But now Ludendorff has had enough of Trotsky’s delaying tactics. He instructs the German delegation to present the Russians with a harsh set of peace terms on a take-it-or-leave-it basis. If the Russians do not agree then the German army will resume its advance.

In Petrograd the Soviet government is divided by the German ultimatum. Lenin favours acceptance, on the grounds that if the German terms are not accepted now, worse will have to be accepted in the future. But others favour rejection, hoping that a militia war against the Germans will inspire the Russian people and spread the revolution westwards. Lenin thinks such ideas are hopelessly over-optimistic but is unable to railroad his comrades.

From this internal division emerges a strange compromise. Trotsky informs the Germans that Russia is unilaterally leaving the war, without accepting the German peace terms. If the Germans want to keep the war going they can do so on their own.

Trotsky’s rhetorical flourish stuns the Germans. “Unerhört!“, exclaims Hoffmann, one of the generals present. Unconscionable. But as Trotsky and his delegation depart Brest-Litovsk, the German army on the Eastern Front prepares for action.

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Trotsky at Brest-Litovsk (Wikipedia)

26/12/1917 Brest-Litovsk: Trotsky spins out the peace talks #1917Live

The Germans and Russians are conducting peace-talks at Brest-Litovsk. The Germans are eager to conclude a settlement as quickly as possible so that they can redeploy their Eastern Front armies to the West. The Russian delegates are in less of a hurry. Because of the imbalance between the two powers, they know that any final peace terms will be harsh and are seeking to put off the day of reckoning. They also hope that if they play for time then revolution will spread across Europe, bringing the war to an end and ushering in an era of socialist peace.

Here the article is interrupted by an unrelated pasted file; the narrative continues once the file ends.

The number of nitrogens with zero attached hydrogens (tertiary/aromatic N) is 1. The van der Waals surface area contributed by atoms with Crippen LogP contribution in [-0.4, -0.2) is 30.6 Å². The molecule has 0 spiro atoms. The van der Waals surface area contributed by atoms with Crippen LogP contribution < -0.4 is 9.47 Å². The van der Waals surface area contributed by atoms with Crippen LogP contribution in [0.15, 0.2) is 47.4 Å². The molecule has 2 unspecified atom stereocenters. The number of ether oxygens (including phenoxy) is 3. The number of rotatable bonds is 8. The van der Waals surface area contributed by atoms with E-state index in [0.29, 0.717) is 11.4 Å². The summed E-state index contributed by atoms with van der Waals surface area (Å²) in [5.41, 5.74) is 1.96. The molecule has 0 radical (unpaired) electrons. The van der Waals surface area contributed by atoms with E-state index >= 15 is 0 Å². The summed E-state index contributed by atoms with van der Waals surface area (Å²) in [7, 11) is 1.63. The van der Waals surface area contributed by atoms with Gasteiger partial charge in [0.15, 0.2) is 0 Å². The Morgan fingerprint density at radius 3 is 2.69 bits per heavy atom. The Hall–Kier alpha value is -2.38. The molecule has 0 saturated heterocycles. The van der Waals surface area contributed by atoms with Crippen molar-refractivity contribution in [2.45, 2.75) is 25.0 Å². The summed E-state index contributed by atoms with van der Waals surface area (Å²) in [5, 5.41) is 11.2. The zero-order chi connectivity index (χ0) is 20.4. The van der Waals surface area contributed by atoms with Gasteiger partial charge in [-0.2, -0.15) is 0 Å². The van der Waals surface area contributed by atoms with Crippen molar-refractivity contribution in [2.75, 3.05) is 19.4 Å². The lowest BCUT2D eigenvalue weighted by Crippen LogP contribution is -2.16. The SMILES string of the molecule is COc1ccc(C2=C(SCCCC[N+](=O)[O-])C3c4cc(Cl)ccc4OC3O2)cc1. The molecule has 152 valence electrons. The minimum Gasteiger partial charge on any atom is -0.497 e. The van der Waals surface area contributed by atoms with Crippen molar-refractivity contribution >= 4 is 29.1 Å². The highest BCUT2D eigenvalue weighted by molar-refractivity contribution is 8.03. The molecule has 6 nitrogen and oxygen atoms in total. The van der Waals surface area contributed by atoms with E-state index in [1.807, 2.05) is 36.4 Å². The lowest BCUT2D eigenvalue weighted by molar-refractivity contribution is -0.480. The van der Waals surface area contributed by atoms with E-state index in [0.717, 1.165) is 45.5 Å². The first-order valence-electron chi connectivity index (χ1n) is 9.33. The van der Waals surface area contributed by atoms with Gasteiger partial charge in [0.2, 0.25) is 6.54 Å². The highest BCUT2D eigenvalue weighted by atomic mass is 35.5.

While the German delegation is comprised of career diplomats and military officials, the Russians are a much more motley crew. Led by Bolsheviks catapulted to prominence by their seizure of power, the delegation also includes representatives of a cross-section of Russian society: soldiers, sailors, women, and industrial workers. The Bolsheviks had initially forgotten to include a peasant in their party, but on their way to the talks they picked one up from the streets of Petrograd. The rustic manners of this Roman Stashkov have charmed his German counterparts, who are particularly amused when he is asked at a formal dinner whether he wants red or white wine and replies “which is stronger?”.

Trotsky has taken over as head of the Russian delegation, his rhetorical flights of fancy ideally suited to the task of preventing the talks reaching any definite conclusion. Kühlmann, the German foreign minister, seems only too happy to oblige. The two men spend their time discussing Marxist philosophy and abstract points of principle, much to the chagrin of Ludendorff and Hindenburg, who want the talks concluded as quickly as possible.